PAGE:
uber has a lot to sort out, airbnb has fresh cash. they will take a while. >> it has been great as ever, thanks guys. we are lapping up a preview the week -- wrapping up a pretty busy week. oliver: thanks, caroline. you can get the rest of the top tech headlines on bloomberg technology. and remember, all the episodes of bloomberg tech are now live streaming on twitter. coming up, does today's better than estimated jobs report mean the fed is undoubtedly going to raise next week? and what is the statement say about the future of monetary policy? this is number. -- bloomberg.
piece of economic data. the rate hike is all but certain, but what happens beyond that? is interesting to see how quickly the discussion in the past two weeks have switched from is there going to be a rate hike to how many rate hikes will there be this year? going into that, there were still some possibilities that we have a real clunker that could i do not think anyone today thought that was a plausible scenario. i do not think this affects but what march at all, is it say about the long-term trajectory of the labor market, what is it safe for the median term for the? -- the fed? one interesting fact, labor force for dissipation rate ticking higher, prime age labor force and -- in participation rate. that is ticking higher. arrive,tion that does
whether there is more implied slack out there in the labor if they could, the potential for gdp is higher and perhaps the fed will ignore inflation pressure sometime soon. oliver: this is a big element of the conversation, is if we want to move further into 4% how muchd territory, further can this 9.2% though? and i guess this again brings down the conversation and puts it forward that the number can go down? and another down, thing to look at is the spread between them. we talk about the unemployment rate at 4.7%, for a long time a gap between unemployment and underemployment. this is something that janet yellen herself have looked at at that has look at incited -- and decided that the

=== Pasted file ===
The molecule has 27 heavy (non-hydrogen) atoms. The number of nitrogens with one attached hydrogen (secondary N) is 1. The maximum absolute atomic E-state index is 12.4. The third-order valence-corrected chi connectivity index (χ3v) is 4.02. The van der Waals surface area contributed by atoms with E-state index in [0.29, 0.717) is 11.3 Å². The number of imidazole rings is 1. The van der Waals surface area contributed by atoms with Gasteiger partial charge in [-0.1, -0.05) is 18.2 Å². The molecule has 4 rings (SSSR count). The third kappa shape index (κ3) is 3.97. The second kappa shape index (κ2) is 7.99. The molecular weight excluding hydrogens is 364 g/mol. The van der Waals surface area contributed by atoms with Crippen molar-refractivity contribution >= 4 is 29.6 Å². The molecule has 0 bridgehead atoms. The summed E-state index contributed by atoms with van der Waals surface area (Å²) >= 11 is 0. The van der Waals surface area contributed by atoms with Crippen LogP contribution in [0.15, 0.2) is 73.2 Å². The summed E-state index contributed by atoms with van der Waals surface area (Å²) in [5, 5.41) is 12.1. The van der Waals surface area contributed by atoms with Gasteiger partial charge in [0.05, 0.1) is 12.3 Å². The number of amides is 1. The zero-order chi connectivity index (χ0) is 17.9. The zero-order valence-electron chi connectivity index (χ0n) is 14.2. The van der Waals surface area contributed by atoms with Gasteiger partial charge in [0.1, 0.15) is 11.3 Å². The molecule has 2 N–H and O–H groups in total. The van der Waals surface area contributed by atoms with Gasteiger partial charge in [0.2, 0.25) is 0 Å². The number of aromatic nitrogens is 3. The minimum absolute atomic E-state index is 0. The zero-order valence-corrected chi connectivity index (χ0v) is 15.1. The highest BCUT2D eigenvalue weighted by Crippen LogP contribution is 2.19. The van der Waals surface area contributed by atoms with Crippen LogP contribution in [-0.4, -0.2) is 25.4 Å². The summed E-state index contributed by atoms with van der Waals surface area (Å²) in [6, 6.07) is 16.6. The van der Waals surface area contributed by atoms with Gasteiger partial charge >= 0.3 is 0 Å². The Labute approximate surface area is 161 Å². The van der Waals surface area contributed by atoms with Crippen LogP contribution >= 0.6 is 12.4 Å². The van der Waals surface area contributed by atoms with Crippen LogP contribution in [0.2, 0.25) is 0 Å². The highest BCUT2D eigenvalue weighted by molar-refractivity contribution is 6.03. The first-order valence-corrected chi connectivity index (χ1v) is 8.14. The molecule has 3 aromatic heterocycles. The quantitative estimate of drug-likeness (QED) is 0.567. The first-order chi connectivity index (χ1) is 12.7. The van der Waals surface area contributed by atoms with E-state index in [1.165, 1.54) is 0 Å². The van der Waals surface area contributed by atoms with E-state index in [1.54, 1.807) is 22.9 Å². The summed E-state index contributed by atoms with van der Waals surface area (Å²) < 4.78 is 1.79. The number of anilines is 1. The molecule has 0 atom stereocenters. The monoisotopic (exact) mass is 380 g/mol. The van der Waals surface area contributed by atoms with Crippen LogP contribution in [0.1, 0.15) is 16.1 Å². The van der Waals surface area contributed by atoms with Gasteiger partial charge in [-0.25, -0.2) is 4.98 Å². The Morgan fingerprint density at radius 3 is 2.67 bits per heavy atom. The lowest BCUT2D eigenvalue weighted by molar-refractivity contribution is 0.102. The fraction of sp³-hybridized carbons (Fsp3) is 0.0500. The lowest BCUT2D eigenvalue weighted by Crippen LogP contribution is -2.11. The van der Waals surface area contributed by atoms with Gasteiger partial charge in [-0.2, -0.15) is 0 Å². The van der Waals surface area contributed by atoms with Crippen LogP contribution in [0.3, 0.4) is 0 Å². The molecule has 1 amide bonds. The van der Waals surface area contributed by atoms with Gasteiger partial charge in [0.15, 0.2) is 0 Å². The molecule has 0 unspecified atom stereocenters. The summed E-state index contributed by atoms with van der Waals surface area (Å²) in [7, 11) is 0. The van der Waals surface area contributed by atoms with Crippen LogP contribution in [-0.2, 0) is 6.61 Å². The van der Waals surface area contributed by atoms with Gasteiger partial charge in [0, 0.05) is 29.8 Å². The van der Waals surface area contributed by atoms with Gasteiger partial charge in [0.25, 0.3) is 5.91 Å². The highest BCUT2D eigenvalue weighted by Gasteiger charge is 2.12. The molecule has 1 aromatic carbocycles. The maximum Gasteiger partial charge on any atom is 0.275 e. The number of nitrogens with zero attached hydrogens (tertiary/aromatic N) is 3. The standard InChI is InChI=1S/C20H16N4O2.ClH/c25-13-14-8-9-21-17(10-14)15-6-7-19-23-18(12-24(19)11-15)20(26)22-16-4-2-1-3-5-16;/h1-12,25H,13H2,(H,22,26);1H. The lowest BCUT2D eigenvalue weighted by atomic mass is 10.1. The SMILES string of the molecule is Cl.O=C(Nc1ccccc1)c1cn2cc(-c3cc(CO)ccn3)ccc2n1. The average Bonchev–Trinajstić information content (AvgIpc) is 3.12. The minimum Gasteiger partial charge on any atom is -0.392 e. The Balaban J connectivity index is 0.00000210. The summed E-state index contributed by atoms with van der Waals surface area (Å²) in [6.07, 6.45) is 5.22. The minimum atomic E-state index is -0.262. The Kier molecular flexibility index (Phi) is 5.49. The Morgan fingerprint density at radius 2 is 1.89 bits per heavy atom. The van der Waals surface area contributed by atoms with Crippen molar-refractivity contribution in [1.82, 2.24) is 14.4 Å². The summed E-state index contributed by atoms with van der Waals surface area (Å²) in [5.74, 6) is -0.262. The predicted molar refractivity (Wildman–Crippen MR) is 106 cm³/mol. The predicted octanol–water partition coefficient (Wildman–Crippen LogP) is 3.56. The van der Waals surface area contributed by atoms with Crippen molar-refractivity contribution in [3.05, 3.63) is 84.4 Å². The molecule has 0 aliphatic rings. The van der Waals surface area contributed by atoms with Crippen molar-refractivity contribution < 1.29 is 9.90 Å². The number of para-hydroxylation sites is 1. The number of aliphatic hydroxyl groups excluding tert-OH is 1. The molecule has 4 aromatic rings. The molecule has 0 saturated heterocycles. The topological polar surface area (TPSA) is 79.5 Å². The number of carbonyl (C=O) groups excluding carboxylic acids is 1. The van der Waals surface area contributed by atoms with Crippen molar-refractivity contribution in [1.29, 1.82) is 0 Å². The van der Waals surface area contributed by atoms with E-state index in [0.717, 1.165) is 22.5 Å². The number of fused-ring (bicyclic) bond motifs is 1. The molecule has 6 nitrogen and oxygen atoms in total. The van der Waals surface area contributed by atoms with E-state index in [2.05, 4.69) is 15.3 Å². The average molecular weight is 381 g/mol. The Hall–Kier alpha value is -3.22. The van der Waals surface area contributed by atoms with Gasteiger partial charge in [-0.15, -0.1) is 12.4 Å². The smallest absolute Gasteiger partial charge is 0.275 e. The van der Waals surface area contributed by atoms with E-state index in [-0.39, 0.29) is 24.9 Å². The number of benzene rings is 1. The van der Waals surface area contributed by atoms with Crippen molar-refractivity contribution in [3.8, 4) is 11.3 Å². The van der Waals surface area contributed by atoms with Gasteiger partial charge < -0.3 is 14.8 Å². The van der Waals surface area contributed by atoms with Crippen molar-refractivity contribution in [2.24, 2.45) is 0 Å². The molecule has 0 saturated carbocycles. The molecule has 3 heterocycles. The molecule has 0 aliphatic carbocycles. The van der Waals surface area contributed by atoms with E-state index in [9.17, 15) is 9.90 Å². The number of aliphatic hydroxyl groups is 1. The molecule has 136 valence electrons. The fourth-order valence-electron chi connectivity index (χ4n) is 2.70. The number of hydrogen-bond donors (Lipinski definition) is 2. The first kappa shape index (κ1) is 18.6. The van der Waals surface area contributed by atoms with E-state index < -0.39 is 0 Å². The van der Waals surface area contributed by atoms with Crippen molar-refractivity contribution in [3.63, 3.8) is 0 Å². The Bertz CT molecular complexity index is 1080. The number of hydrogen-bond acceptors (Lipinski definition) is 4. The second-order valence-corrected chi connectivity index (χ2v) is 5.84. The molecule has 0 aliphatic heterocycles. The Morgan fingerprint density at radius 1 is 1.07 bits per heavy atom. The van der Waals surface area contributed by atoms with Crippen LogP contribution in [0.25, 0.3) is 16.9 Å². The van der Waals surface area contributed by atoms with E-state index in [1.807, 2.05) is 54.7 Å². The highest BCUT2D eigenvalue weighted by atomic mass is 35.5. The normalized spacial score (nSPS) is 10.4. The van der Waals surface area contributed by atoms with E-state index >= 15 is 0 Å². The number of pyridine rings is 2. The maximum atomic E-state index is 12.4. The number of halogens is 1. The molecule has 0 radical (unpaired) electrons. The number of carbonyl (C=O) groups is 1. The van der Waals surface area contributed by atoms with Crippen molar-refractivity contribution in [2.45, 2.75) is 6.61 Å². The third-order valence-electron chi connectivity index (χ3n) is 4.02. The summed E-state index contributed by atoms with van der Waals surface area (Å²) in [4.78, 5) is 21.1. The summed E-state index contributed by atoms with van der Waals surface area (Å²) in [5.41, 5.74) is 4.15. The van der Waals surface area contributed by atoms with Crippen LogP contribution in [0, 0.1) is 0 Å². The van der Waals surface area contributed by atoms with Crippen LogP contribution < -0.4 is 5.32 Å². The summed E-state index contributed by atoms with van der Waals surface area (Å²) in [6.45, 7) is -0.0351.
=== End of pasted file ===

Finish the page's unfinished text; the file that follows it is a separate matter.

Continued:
unemployment rate was overstated -- overstating the strength of the labor market. but maybe more people will come into the labor market if we are adding 200 k jobs month, 230 -- 200,000 jobs a month, 230,000 or something like that. julie: we got this wage inflation, but it all seems like these baby steps that seem to never explode upward lightweight economist keep predicting. -- like wage economists keep reacting. -- last month's number that revised 2.8%, so it is a stalled by that, but this is still the highest level since the crisis. nevertheless, other levels are shown to go a lot higher and it is nowhere near precrisis levels of deceleration. -- acceleration. oliver: the yellen thing, to go